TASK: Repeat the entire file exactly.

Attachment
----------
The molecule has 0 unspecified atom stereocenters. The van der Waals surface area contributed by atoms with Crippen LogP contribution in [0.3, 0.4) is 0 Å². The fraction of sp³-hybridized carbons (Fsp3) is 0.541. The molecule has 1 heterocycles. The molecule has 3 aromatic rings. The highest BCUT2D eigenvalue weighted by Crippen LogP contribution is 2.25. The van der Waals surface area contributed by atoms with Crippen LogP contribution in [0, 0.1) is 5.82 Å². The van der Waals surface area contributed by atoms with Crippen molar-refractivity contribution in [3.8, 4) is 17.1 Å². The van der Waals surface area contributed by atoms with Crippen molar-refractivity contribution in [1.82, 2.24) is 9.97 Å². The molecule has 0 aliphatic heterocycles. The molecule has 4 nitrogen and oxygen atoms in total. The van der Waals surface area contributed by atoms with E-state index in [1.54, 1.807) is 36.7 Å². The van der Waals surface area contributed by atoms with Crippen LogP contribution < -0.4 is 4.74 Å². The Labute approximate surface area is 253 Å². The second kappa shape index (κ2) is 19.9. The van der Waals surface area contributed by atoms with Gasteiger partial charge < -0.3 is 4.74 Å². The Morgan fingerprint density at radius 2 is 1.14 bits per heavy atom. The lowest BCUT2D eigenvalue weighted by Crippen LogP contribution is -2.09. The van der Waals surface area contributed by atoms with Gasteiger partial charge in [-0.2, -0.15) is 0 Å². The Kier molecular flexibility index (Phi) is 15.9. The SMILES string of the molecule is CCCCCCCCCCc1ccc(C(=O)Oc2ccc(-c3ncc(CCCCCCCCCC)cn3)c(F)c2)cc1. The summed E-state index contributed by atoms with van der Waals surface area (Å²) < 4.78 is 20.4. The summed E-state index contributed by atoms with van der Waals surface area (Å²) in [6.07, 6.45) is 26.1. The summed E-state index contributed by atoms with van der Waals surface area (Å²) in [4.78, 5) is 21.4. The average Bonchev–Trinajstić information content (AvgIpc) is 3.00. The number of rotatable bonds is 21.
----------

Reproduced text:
The molecule has 0 unspecified atom stereocenters. The van der Waals surface area contributed by atoms with Crippen LogP contribution in [0.3, 0.4) is 0 Å². The fraction of sp³-hybridized carbons (Fsp3) is 0.541. The molecule has 1 heterocycles. The molecule has 3 aromatic rings. The highest BCUT2D eigenvalue weighted by Crippen LogP contribution is 2.25. The van der Waals surface area contributed by atoms with Crippen LogP contribution in [0, 0.1) is 5.82 Å². The van der Waals surface area contributed by atoms with Crippen molar-refractivity contribution in [3.8, 4) is 17.1 Å². The van der Waals surface area contributed by atoms with Crippen molar-refractivity contribution in [1.82, 2.24) is 9.97 Å². The molecule has 0 aliphatic heterocycles. The molecule has 4 nitrogen and oxygen atoms in total. The van der Waals surface area contributed by atoms with E-state index in [1.54, 1.807) is 36.7 Å². The van der Waals surface area contributed by atoms with Crippen LogP contribution < -0.4 is 4.74 Å². The Labute approximate surface area is 253 Å². The second kappa shape index (κ2) is 19.9. The van der Waals surface area contributed by atoms with Gasteiger partial charge < -0.3 is 4.74 Å². The Morgan fingerprint density at radius 2 is 1.14 bits per heavy atom. The lowest BCUT2D eigenvalue weighted by Crippen LogP contribution is -2.09. The van der Waals surface area contributed by atoms with Gasteiger partial charge in [-0.2, -0.15) is 0 Å². The Kier molecular flexibility index (Phi) is 15.9. The SMILES string of the molecule is CCCCCCCCCCc1ccc(C(=O)Oc2ccc(-c3ncc(CCCCCCCCCC)cn3)c(F)c2)cc1. The summed E-state index contributed by atoms with van der Waals surface area (Å²) < 4.78 is 20.4. The summed E-state index contributed by atoms with van der Waals surface area (Å²) in [6.07, 6.45) is 26.1. The summed E-state index contributed by atoms with van der Waals surface area (Å²) in [4.78, 5) is 21.4. The average Bonchev–Trinajstić information content (AvgIpc) is 3.00. The number of rotatable bonds is 21.